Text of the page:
Isa 5:5 Now then, let me tell you what I will do to my vineyard. I will tear away its hedge so that it can be devoured and tear down its wall so that it can be trampled.
Isa 5:6 I will make it a wasteland. It will never be pruned or hoed. Thorns and weeds will grow in it, and I will command the clouds not to rain on it.
Now then, let me tell you what I will do to my vineyard. I will tear away its hedge so that it can be devoured and tear down its wall so that it can be trampled. God tells what He is about to do. I will take away its hedge. Green and thorny hedge of Protection.
I will pull-down the [gared] a low stone wall. All defences against thieves and wild animals. Apparently the thorny hedge protected the wall. making it much more difficult to get in, over the two. defences.
What happened to Judah in consequence of God removal of the Protection. They were overrun by Nebuchadnezzar and were in Captivity for 70 years in Babylon and Medo-Persia. Later they were overrun by the Greeks and then the Romans who smashed their Capital and killed millions, then scattered them throughout the Empire.
The first is the revolt of 167-160 BC, when Judah Maccabee led an uprising against the Seleucid Greek rulers of Judaea, painted in Jewish memory as a virtuous struggle against persecuting overlords. In the first four biblical books of Maccabees, the Seleucids emerge as brutal monsters who torture Jews for fun and ban them from carrying out their ancestral practices in the Temple. As John Ma has recently shown, however, the reality was probably more complex: the Seleucids withdrew Jewish control of the Temple and then restored it after a deputation of loyalist Jews interceded. If this reconstruction is right, it points to a much more complex picture of Greco-Jewish relations than the colourful propaganda found in Maccabean literature.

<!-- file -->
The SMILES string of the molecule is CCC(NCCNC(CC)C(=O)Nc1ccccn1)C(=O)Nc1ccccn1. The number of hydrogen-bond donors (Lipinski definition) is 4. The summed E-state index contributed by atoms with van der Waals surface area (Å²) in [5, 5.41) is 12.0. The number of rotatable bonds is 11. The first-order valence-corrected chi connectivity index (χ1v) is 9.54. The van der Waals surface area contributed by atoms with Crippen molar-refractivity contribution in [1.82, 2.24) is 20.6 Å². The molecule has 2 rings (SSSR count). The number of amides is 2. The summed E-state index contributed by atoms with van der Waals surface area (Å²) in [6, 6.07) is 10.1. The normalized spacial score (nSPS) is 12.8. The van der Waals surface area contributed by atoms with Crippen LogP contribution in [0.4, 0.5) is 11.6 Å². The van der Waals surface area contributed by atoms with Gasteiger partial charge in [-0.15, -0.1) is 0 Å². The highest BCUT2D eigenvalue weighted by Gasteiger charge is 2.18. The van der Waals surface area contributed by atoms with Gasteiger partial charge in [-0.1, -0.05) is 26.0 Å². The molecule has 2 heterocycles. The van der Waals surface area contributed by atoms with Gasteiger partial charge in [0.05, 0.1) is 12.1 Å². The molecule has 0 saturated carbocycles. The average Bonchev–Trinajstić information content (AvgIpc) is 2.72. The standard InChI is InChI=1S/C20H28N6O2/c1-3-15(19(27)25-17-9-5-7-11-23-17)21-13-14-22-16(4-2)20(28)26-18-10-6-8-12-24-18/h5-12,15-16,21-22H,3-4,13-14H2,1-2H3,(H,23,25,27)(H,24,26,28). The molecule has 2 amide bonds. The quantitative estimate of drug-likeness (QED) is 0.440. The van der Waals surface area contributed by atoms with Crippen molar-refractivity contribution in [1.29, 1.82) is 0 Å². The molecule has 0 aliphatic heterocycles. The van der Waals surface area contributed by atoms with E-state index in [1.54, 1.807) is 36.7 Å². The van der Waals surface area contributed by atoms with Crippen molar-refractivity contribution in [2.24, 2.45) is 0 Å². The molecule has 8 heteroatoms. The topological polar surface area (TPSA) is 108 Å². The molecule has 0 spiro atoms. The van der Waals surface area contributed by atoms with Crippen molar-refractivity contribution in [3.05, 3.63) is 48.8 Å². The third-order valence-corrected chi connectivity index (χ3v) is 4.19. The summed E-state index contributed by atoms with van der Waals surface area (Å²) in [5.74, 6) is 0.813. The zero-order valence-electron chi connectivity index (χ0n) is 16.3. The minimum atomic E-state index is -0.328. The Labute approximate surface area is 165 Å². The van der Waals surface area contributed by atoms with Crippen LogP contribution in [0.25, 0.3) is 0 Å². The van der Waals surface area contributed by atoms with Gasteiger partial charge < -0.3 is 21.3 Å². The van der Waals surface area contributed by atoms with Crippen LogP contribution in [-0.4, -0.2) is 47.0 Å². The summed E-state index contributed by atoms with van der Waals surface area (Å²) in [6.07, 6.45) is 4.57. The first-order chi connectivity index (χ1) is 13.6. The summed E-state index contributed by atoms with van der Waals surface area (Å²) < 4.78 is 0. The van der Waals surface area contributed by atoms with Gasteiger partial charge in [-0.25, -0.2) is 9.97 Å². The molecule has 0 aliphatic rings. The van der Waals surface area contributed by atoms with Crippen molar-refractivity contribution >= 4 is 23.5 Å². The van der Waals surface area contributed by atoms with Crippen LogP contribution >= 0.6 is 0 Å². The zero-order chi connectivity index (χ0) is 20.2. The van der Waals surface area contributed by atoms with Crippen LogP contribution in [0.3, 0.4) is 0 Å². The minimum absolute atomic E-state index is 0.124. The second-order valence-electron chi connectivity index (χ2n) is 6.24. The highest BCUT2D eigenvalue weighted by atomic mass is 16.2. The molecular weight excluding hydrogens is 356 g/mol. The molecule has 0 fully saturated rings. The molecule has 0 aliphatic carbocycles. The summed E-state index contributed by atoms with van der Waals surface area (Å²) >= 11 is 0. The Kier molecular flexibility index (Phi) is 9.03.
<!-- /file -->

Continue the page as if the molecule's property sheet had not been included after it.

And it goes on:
The Roman sack of Jerusalem in AD 70 had an even more profound effect on relationships between Jews and others. The fledgling Flavian dynasty, in the aftermath of the disastrous ‘year of the four emperors’ (AD 69), needed a big victory over an intimidating foreign foe. A Jewish rebellion beginning in 66, unfortunately, fulfilled this need; Jerusalem was torched and the population massacred. Romans then began describing Jews in monstrously exaggerated language.
Tim Whitmarsh | Published in History Today Volume 66 Issue 5 May 2016
Then there was the Pogroms:
Main article: Odessa pogroms
The first pogrom is sometimes considered to be the 1821 Odessa pogroms after the execution of the Greek Orthodox patriarch Gregory V in Constantinople, in which 14 Jews were killed. The initiators of the 1821 pogroms were the local Greeks, who used to have a substantial diaspora in the port cities of what was known as Novorossiya.
Main article: Pogrom
The term “pogrom” became commonly used in English after a large-scale wave of anti-Jewish riots swept through south-western Imperial Russia (present-day Ukraine and Poland) from 1881 to 1884; during this time, more than 200 anti-Jewish events occurred in the Russian Empire, notably pogroms in Kiev, Warsaw and Odessa.
The trigger for these pogroms was the assassination of Tsar Alexander II, for which some blamed “foreign influence agents”, implying the Jews. One of the conspirators was of Jewish origins, and the importance of her role in the assassination was greatly exaggerated during the pogroms that followed; another conspirator was baselessly rumored to be Jewish. The extent to which the Russian press was responsible for encouraging perceptions of the assassination as a Jewish act has been disputed.
So the Holocaust by the Gestapo in the 1940s was not the beginning of the Antisemitic Riots but was really the worst with over 6 million Jews and Gypsies killed in the death camps.
Will this repeated Pogroms have to continue until the Jews acknowledge that Their LORD Yahweh, has lifted the Protection and they flee to Him for mercy and come again under the Shadow of His wings again. Psalm 91